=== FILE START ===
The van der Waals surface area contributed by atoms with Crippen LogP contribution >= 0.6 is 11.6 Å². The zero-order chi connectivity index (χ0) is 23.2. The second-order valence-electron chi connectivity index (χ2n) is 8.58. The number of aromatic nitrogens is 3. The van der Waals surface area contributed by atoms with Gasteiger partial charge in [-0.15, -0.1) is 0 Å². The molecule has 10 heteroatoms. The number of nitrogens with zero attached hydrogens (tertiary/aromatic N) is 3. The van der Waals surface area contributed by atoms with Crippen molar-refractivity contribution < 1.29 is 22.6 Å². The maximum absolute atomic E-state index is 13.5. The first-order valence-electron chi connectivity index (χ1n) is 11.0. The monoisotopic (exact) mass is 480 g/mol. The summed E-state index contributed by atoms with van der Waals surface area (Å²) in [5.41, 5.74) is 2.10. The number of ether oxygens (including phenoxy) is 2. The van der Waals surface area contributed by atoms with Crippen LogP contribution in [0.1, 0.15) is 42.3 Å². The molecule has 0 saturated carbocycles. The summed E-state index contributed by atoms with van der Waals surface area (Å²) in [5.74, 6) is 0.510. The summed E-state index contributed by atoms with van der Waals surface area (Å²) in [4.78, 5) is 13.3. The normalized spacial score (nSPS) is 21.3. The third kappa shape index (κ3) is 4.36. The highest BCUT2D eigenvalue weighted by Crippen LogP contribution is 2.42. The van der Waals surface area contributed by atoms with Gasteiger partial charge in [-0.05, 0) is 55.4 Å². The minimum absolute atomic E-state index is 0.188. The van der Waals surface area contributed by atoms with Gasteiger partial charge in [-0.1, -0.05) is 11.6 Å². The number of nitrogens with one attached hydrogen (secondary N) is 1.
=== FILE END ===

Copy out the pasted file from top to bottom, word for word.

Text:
The van der Waals surface area contributed by atoms with Crippen LogP contribution >= 0.6 is 11.6 Å². The zero-order chi connectivity index (χ0) is 23.2. The second-order valence-electron chi connectivity index (χ2n) is 8.58. The number of aromatic nitrogens is 3. The van der Waals surface area contributed by atoms with Gasteiger partial charge in [-0.15, -0.1) is 0 Å². The molecule has 10 heteroatoms. The number of nitrogens with zero attached hydrogens (tertiary/aromatic N) is 3. The van der Waals surface area contributed by atoms with Crippen molar-refractivity contribution < 1.29 is 22.6 Å². The maximum absolute atomic E-state index is 13.5. The first-order valence-electron chi connectivity index (χ1n) is 11.0. The monoisotopic (exact) mass is 480 g/mol. The summed E-state index contributed by atoms with van der Waals surface area (Å²) in [5.41, 5.74) is 2.10. The number of ether oxygens (including phenoxy) is 2. The van der Waals surface area contributed by atoms with Crippen LogP contribution in [0.1, 0.15) is 42.3 Å². The molecule has 0 saturated carbocycles. The summed E-state index contributed by atoms with van der Waals surface area (Å²) in [5.74, 6) is 0.510. The summed E-state index contributed by atoms with van der Waals surface area (Å²) in [4.78, 5) is 13.3. The normalized spacial score (nSPS) is 21.3. The third kappa shape index (κ3) is 4.36. The highest BCUT2D eigenvalue weighted by Crippen LogP contribution is 2.42. The van der Waals surface area contributed by atoms with Gasteiger partial charge in [-0.05, 0) is 55.4 Å². The minimum absolute atomic E-state index is 0.188. The van der Waals surface area contributed by atoms with Gasteiger partial charge in [-0.1, -0.05) is 11.6 Å². The number of nitrogens with one attached hydrogen (secondary N) is 1.